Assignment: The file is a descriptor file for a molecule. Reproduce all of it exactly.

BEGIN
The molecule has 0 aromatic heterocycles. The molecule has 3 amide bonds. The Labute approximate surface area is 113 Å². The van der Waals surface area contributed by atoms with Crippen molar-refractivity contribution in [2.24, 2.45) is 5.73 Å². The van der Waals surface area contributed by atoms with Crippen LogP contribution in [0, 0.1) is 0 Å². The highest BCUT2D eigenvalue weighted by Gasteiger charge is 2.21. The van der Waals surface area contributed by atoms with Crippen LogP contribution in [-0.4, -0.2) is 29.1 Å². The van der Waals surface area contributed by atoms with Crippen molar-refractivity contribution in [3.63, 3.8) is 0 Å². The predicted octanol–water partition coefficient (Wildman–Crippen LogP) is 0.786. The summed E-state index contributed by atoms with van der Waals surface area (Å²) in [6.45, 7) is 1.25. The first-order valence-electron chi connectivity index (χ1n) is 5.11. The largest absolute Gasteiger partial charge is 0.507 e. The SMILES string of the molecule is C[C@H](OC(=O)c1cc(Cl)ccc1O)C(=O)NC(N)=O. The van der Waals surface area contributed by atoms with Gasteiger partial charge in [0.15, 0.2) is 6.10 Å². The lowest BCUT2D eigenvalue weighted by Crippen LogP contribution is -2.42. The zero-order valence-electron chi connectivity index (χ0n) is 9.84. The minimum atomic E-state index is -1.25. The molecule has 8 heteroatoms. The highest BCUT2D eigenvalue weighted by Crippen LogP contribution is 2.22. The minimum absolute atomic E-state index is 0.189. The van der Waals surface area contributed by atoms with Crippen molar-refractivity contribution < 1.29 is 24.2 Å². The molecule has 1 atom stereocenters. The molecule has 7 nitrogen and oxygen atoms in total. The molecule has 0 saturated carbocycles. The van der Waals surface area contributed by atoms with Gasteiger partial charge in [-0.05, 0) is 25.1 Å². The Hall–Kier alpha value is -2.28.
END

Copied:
The molecule has 0 aromatic heterocycles. The molecule has 3 amide bonds. The Labute approximate surface area is 113 Å². The van der Waals surface area contributed by atoms with Crippen molar-refractivity contribution in [2.24, 2.45) is 5.73 Å². The van der Waals surface area contributed by atoms with Crippen LogP contribution in [0, 0.1) is 0 Å². The highest BCUT2D eigenvalue weighted by Gasteiger charge is 2.21. The van der Waals surface area contributed by atoms with Crippen LogP contribution in [-0.4, -0.2) is 29.1 Å². The van der Waals surface area contributed by atoms with Crippen molar-refractivity contribution in [3.63, 3.8) is 0 Å². The predicted octanol–water partition coefficient (Wildman–Crippen LogP) is 0.786. The summed E-state index contributed by atoms with van der Waals surface area (Å²) in [6.45, 7) is 1.25. The first-order valence-electron chi connectivity index (χ1n) is 5.11. The largest absolute Gasteiger partial charge is 0.507 e. The SMILES string of the molecule is C[C@H](OC(=O)c1cc(Cl)ccc1O)C(=O)NC(N)=O. The van der Waals surface area contributed by atoms with Gasteiger partial charge in [0.15, 0.2) is 6.10 Å². The lowest BCUT2D eigenvalue weighted by Crippen LogP contribution is -2.42. The zero-order valence-electron chi connectivity index (χ0n) is 9.84. The minimum atomic E-state index is -1.25. The molecule has 8 heteroatoms. The highest BCUT2D eigenvalue weighted by Crippen LogP contribution is 2.22. The minimum absolute atomic E-state index is 0.189. The van der Waals surface area contributed by atoms with Crippen molar-refractivity contribution < 1.29 is 24.2 Å². The molecule has 1 atom stereocenters. The molecule has 7 nitrogen and oxygen atoms in total. The molecule has 0 saturated carbocycles. The van der Waals surface area contributed by atoms with Gasteiger partial charge in [-0.05, 0) is 25.1 Å². The Hall–Kier alpha value is -2.28.